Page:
Fitness & Wellness

How To Rehab A Sports Or Workout Injury?

Injuring yourself while playing a sport or during your regular fitness routine is a fairly common misfortune. However, not tending to these injuries in the right way could lead to more serious and, in some cases, even permanent damage.


Injury Rehab

We often read about cricketers and tennis players pulling out of important matches and tournaments on account of injuries sustained during play and we also see them back at their game soon enough, playing in top form. Wrestlers get knocked around and are all put back together, in seemingly no time, for their next bout. Going by the apparently little to no time taken by professional sportspersons, athletes and wrestlers to bounce back after suffering an injury, it may seem like such incidents might not be worth getting too worried about. Do not be fooled!

Professional sportspersons have a host of doctors, physiotherapists and other experts whose sole job is to get them back into the game as soon as possible and without their skills or strength compromised. Unfortunately for regular people like us, we are left to tend to our injuries ourselves. Which is why it is of utmost importance to understand how best to rehab our injuries and also when to seek professional help, if required.

What to do and how to do it?

Injuries can be of various kinds since no two bodies are the same and different injuries may take different forms and heal in different manners. Although there isn’t one definite cure-all in such scenarios, what we do have is a more or less established and well-tested framework of treating sports/workout injuries.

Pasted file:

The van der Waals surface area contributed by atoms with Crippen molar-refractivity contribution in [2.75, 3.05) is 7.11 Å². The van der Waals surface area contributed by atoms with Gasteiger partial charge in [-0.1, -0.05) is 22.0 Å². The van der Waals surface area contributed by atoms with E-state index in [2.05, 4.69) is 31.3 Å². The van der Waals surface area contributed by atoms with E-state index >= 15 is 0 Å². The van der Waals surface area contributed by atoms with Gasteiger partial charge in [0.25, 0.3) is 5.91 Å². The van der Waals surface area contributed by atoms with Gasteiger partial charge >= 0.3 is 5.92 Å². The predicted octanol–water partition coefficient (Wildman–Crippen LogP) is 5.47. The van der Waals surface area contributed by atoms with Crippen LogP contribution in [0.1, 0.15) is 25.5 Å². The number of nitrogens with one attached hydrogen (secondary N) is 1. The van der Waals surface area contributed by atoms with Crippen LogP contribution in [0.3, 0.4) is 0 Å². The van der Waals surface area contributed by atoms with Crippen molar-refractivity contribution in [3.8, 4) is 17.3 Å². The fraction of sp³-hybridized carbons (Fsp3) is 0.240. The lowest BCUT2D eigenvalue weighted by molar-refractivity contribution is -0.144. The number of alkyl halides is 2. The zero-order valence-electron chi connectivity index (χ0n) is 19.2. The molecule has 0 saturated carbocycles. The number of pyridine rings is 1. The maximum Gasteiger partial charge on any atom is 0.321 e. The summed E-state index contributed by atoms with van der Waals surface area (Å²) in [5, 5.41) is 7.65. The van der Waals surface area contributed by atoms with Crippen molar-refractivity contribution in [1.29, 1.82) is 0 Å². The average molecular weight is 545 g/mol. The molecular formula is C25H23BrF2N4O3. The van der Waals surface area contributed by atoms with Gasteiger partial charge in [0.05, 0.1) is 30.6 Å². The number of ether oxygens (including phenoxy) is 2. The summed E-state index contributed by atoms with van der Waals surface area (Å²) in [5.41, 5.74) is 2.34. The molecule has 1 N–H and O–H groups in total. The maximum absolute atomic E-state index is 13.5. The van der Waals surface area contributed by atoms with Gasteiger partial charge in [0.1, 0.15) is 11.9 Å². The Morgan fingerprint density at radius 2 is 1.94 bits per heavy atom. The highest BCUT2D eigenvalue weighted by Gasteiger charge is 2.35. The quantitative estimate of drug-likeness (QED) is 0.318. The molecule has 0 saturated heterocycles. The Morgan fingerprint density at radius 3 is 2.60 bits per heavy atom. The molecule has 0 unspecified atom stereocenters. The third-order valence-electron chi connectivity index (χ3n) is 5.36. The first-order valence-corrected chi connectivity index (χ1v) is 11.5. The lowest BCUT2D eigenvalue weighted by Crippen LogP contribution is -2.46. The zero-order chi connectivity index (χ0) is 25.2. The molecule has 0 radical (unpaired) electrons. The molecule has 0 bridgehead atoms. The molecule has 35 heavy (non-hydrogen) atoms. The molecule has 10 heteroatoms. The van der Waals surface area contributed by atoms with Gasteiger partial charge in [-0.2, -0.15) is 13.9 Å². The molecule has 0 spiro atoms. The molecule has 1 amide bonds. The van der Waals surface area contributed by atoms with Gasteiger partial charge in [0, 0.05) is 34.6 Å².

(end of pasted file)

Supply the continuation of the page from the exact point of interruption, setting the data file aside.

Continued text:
The following steps can aid in managing pain and helping recover from such injuries:

  •  Resting and preventing further injury

Our first goal must be to not aggravate the injured area. The best way to achieve this is to protect the now-fragile spot. You can use a sling or a cast if required.  This not only protects the wound but also lets the body embark upon its natural healing process. This first phase is often associated with inflammation and pain. It is obvious that the range of motion here would be compromised and you must rest the affected area. However, total immobility may not be ideal and may even worsen the situation.

  •  Recovering motion

As the swelling begins to go down along with the pain, you can try to gently ease back into your regular movements, allowing for some strain. At this stage, it’s imperative to put only as much strain as the body would allow and not overdo it, which, could result in you reinjuring yourself. Massage and physiotherapy, in conjunction with carefully calculated movement is ideal at this stage.

  • Recovering strength

Long recovery periods can often lead to various kinds of bodily deficits that we often don’t see happening. For instance, decline in cardiovascular endurance, muscle weaking, declined agility, are all frequently encountered after significant recovery periods. The key is to practise non-aggravating forms of exercise, such as, swimming, stationary cycling and other non-weightbearing workouts.

The goal is to keep building your strength while letting the injured area get back to normal.

  • Going back to former form and function

This last stage of injury rehabilitation is aimed at allowing you to go back to your sport or fitness routine. Your injury is all healed and you are excited to hit the track, the court or the gym. However, even the most disciplined sportspersons with the most dedicated recovery regimens are often eased back into their game and it is for good reason. Regaining desired skill and function can only happen when you don’t push yourself too much and too soon. If all the steps listed so far are taken seriously, there’s a good chance of you not having to worry about your injury again.

P.S. Watch out for reinjury!

Unfortunately, your recovery and rehabilitation process doesn’t end with you getting back to your beloved game or workout. The most important, and often most overlooked, step is preventing reinjury. This can be achieved by figuring out and managing the risk factors that could lead to any future recurrence of the injury. It is advisable to enlist the help of a professional at this stage.


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